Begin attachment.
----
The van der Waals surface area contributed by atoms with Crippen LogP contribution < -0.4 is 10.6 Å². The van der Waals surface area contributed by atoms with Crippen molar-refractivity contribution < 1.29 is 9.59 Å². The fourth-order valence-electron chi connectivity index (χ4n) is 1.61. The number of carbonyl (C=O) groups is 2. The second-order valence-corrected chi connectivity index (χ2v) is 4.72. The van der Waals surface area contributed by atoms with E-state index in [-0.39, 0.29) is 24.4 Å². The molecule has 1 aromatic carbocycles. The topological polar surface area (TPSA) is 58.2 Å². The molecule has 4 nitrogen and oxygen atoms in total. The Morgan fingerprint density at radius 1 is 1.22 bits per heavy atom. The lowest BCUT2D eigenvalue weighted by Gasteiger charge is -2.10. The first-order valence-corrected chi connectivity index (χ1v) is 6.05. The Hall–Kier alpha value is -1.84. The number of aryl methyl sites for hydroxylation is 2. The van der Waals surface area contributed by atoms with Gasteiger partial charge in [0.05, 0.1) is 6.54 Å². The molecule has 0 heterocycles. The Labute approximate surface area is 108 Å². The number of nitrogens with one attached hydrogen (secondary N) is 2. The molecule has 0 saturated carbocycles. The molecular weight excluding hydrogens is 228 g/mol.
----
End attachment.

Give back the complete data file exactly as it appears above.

The van der Waals surface area contributed by atoms with Crippen LogP contribution < -0.4 is 10.6 Å². The van der Waals surface area contributed by atoms with Crippen molar-refractivity contribution < 1.29 is 9.59 Å². The fourth-order valence-electron chi connectivity index (χ4n) is 1.61. The number of carbonyl (C=O) groups is 2. The second-order valence-corrected chi connectivity index (χ2v) is 4.72. The van der Waals surface area contributed by atoms with E-state index in [-0.39, 0.29) is 24.4 Å². The molecule has 1 aromatic carbocycles. The topological polar surface area (TPSA) is 58.2 Å². The molecule has 4 nitrogen and oxygen atoms in total. The Morgan fingerprint density at radius 1 is 1.22 bits per heavy atom. The lowest BCUT2D eigenvalue weighted by Gasteiger charge is -2.10. The first-order valence-corrected chi connectivity index (χ1v) is 6.05. The Hall–Kier alpha value is -1.84. The number of aryl methyl sites for hydroxylation is 2. The van der Waals surface area contributed by atoms with Gasteiger partial charge in [0.05, 0.1) is 6.54 Å². The molecule has 0 heterocycles. The Labute approximate surface area is 108 Å². The number of nitrogens with one attached hydrogen (secondary N) is 2. The molecule has 0 saturated carbocycles. The molecular weight excluding hydrogens is 228 g/mol.